Marx and Engels in Neue Rheinische Zeitung August 1848
Source: MECW Volume 7, p. 325;
Written: on August 4, 1848;
First published: in the Neue Rheinische Zeitung No. 66, August 5, 1848 time
Cologne, August 4. Dr. Gottschalk had his three first interrogations published in the Zeitung des Arbeiter-Vereines zu Köln. As a punishment, the warders he has had up to now have been removed and a new gaoler appointed in the person of warder Schröder.
“The latter was not willing to take over his duties without an exact inventory,” writes the local workers’ paper, “and so Dr. Gottschalk and his cell were searched again, customs-style. Although nothing suspicious was found, a much closer watch than before is being kept on him.” ‘
Public proceedings in the Rhine Province are a sheer illusion as long as they are supplemented by “Spanish Inquisition proceedings”.
In order to appreciate Gottschalk’s arrest, one should read the Gervinus Zeitung. [Deutsche Zeitung] The forceful intervention of the Public Prosecutor, it says, has restored confidence once more. On the other hand, the approaching festivities [600th anniversary of the Cologne Cathedral in August 1848] are diverting the attention of the frivolous citizens of Cologne from all thought of politics. And these same citizens of Cologne, to whom the Government has handed over Gottschalk and the Cathedral festivities, these same ungrateful citizens, the Gervinus Zeitung exclaims, forget all these good deeds of the Prussian Government as soon as it stammers the first word about a compulsory loan!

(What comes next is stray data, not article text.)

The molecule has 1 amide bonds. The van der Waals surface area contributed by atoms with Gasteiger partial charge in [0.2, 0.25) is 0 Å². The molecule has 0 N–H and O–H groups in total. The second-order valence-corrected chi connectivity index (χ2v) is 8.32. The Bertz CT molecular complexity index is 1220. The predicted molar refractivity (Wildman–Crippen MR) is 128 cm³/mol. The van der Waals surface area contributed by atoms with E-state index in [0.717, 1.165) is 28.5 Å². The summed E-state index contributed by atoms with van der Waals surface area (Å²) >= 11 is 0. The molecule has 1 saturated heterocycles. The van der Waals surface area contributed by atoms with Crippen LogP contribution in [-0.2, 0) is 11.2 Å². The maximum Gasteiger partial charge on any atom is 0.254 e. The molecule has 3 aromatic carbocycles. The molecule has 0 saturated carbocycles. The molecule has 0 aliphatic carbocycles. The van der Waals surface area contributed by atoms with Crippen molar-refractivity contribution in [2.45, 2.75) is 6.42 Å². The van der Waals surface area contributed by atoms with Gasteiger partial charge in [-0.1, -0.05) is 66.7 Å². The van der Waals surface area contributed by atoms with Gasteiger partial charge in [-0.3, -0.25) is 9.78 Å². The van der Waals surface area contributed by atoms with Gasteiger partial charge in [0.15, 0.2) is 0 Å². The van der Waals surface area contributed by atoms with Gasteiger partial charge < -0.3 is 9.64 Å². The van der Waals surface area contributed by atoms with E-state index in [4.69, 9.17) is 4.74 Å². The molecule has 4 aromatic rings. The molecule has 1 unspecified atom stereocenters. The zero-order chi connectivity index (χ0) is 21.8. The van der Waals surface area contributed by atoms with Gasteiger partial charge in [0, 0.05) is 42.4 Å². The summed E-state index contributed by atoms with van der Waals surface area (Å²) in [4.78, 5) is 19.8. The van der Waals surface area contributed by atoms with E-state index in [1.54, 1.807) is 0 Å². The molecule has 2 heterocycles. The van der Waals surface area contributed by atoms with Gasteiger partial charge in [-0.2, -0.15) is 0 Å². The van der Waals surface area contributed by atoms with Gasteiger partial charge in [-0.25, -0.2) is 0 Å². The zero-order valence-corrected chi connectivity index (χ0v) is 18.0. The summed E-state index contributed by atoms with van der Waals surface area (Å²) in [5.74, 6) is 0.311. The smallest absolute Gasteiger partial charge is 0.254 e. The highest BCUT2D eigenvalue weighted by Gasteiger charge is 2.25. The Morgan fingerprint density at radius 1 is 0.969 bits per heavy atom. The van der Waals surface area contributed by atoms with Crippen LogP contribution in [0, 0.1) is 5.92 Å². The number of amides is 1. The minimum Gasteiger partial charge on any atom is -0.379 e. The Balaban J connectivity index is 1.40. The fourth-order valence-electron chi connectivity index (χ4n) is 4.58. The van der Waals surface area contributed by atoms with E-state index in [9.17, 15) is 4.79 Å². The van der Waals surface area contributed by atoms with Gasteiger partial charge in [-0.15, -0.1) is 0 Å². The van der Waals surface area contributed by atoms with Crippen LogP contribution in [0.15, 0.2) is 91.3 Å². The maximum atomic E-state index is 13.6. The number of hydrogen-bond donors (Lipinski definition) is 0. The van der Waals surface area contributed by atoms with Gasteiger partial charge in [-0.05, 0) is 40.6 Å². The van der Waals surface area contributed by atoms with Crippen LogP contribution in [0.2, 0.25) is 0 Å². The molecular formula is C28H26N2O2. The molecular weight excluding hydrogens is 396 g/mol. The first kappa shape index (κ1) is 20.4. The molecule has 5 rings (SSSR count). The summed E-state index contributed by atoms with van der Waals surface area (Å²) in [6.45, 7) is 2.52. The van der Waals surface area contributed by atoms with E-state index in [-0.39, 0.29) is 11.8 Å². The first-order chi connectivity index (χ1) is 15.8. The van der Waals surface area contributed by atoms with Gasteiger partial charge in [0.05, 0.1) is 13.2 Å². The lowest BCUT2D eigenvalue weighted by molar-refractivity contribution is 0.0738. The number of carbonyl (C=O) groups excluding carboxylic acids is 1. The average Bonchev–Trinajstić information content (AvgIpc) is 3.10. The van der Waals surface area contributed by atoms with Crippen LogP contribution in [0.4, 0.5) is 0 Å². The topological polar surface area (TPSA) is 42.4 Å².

The arrest of Gottschalk and Anneke, the press trials, and so on, have restored confidence. In the city, confidence is the basis of public credit. Therefore lend the Prussian Government money, a great deal of money, and it will lock up even more people, stage even more press trials, manufacture even more confidence. More arrests, more press trials, more reaction from the Government. But in honest exchange — mark this well — more money, more and more money from the citizens!
We advise the Prussian Government in its financial difficulties to take refuge in a measure tried and tested under Louis XIV and Louis XV. Let it sell Lettres de cachet! Lettres de cachet! Lettres de cachet! as a means of restoring confidence and filling up the Prussian treasury!